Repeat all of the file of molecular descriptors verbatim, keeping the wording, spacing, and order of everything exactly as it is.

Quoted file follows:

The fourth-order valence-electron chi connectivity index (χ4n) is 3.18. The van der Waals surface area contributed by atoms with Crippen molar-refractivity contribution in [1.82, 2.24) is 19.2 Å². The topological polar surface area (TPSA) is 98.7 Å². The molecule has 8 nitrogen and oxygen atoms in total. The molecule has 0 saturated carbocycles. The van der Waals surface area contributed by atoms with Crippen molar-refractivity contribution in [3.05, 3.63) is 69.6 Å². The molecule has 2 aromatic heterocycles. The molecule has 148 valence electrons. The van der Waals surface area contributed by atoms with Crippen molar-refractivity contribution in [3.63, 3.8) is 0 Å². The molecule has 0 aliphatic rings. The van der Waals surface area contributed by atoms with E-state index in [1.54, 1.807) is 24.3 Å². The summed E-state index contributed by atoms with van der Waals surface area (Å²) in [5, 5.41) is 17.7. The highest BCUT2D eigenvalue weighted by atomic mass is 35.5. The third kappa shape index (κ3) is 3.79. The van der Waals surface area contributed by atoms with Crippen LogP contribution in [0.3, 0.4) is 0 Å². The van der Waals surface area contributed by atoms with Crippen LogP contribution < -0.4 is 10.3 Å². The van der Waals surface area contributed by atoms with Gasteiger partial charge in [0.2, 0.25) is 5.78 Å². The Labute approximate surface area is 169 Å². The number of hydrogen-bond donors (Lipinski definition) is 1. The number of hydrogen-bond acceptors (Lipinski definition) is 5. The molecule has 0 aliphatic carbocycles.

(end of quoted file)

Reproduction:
The fourth-order valence-electron chi connectivity index (χ4n) is 3.18. The van der Waals surface area contributed by atoms with Crippen molar-refractivity contribution in [1.82, 2.24) is 19.2 Å². The topological polar surface area (TPSA) is 98.7 Å². The molecule has 8 nitrogen and oxygen atoms in total. The molecule has 0 saturated carbocycles. The van der Waals surface area contributed by atoms with Crippen molar-refractivity contribution in [3.05, 3.63) is 69.6 Å². The molecule has 2 aromatic heterocycles. The molecule has 148 valence electrons. The van der Waals surface area contributed by atoms with Crippen molar-refractivity contribution in [3.63, 3.8) is 0 Å². The molecule has 0 aliphatic rings. The van der Waals surface area contributed by atoms with E-state index in [1.54, 1.807) is 24.3 Å². The summed E-state index contributed by atoms with van der Waals surface area (Å²) in [5, 5.41) is 17.7. The highest BCUT2D eigenvalue weighted by atomic mass is 35.5. The third kappa shape index (κ3) is 3.79. The van der Waals surface area contributed by atoms with Crippen LogP contribution in [0.3, 0.4) is 0 Å². The van der Waals surface area contributed by atoms with Crippen LogP contribution < -0.4 is 10.3 Å². The van der Waals surface area contributed by atoms with Gasteiger partial charge in [0.2, 0.25) is 5.78 Å². The Labute approximate surface area is 169 Å². The number of hydrogen-bond donors (Lipinski definition) is 1. The number of hydrogen-bond acceptors (Lipinski definition) is 5. The molecule has 0 aliphatic carbocycles.